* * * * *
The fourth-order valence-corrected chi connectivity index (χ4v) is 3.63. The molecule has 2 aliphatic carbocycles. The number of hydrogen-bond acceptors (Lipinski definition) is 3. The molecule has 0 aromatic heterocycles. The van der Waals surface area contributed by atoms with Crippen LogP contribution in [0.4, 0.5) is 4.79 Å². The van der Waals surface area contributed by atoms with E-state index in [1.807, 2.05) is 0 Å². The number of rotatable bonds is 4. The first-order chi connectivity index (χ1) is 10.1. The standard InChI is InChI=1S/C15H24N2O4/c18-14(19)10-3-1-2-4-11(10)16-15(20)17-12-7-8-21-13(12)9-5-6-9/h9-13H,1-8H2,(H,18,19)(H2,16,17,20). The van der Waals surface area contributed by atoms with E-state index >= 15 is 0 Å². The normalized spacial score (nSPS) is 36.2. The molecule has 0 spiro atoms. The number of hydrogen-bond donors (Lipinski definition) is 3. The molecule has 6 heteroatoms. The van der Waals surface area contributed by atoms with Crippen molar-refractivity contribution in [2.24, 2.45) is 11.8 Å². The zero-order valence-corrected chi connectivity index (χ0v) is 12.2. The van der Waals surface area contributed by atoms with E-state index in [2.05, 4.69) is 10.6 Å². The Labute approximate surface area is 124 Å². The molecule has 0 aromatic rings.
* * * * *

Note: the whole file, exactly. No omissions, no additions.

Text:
The fourth-order valence-corrected chi connectivity index (χ4v) is 3.63. The molecule has 2 aliphatic carbocycles. The number of hydrogen-bond acceptors (Lipinski definition) is 3. The molecule has 0 aromatic heterocycles. The van der Waals surface area contributed by atoms with Crippen LogP contribution in [0.4, 0.5) is 4.79 Å². The van der Waals surface area contributed by atoms with E-state index in [1.807, 2.05) is 0 Å². The number of rotatable bonds is 4. The first-order chi connectivity index (χ1) is 10.1. The standard InChI is InChI=1S/C15H24N2O4/c18-14(19)10-3-1-2-4-11(10)16-15(20)17-12-7-8-21-13(12)9-5-6-9/h9-13H,1-8H2,(H,18,19)(H2,16,17,20). The van der Waals surface area contributed by atoms with E-state index >= 15 is 0 Å². The normalized spacial score (nSPS) is 36.2. The molecule has 0 spiro atoms. The number of hydrogen-bond donors (Lipinski definition) is 3. The molecule has 6 heteroatoms. The van der Waals surface area contributed by atoms with Crippen molar-refractivity contribution in [2.24, 2.45) is 11.8 Å². The zero-order valence-corrected chi connectivity index (χ0v) is 12.2. The van der Waals surface area contributed by atoms with E-state index in [2.05, 4.69) is 10.6 Å². The Labute approximate surface area is 124 Å². The molecule has 0 aromatic rings.